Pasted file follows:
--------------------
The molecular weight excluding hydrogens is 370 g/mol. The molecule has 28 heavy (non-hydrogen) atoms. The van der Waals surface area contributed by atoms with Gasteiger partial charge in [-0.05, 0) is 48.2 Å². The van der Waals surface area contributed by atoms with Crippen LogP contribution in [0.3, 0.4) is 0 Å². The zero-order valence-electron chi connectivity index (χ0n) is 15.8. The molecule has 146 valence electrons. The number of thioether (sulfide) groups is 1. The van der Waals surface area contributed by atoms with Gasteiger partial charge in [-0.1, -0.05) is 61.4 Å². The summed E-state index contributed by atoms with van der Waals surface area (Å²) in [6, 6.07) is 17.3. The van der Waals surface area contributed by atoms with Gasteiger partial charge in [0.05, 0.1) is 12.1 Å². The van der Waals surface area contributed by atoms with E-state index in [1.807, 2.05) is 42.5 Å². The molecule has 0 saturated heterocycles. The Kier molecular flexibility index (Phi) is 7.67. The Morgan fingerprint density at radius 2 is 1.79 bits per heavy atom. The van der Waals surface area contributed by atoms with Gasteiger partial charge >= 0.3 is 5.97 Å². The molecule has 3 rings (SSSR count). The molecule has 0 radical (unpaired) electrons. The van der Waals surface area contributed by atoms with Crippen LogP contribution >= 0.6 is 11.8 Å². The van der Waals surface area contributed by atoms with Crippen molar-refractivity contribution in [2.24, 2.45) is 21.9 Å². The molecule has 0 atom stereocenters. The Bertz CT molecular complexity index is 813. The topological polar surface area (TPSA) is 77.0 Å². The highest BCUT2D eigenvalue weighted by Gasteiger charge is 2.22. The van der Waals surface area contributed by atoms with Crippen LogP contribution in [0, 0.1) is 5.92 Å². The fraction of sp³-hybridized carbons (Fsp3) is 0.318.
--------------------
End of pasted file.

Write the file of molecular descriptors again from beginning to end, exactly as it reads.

The molecular weight excluding hydrogens is 370 g/mol. The molecule has 28 heavy (non-hydrogen) atoms. The van der Waals surface area contributed by atoms with Gasteiger partial charge in [-0.05, 0) is 48.2 Å². The van der Waals surface area contributed by atoms with Crippen LogP contribution in [0.3, 0.4) is 0 Å². The zero-order valence-electron chi connectivity index (χ0n) is 15.8. The molecule has 146 valence electrons. The number of thioether (sulfide) groups is 1. The van der Waals surface area contributed by atoms with Gasteiger partial charge in [-0.1, -0.05) is 61.4 Å². The summed E-state index contributed by atoms with van der Waals surface area (Å²) in [6, 6.07) is 17.3. The van der Waals surface area contributed by atoms with Gasteiger partial charge in [0.05, 0.1) is 12.1 Å². The van der Waals surface area contributed by atoms with E-state index in [1.807, 2.05) is 42.5 Å². The molecule has 0 saturated heterocycles. The Kier molecular flexibility index (Phi) is 7.67. The Morgan fingerprint density at radius 2 is 1.79 bits per heavy atom. The van der Waals surface area contributed by atoms with Gasteiger partial charge >= 0.3 is 5.97 Å². The molecule has 3 rings (SSSR count). The molecule has 0 radical (unpaired) electrons. The van der Waals surface area contributed by atoms with Crippen LogP contribution >= 0.6 is 11.8 Å². The van der Waals surface area contributed by atoms with Crippen molar-refractivity contribution in [2.24, 2.45) is 21.9 Å². The molecule has 0 atom stereocenters. The Bertz CT molecular complexity index is 813. The topological polar surface area (TPSA) is 77.0 Å². The highest BCUT2D eigenvalue weighted by Gasteiger charge is 2.22. The van der Waals surface area contributed by atoms with Crippen LogP contribution in [0, 0.1) is 5.92 Å². The fraction of sp³-hybridized carbons (Fsp3) is 0.318.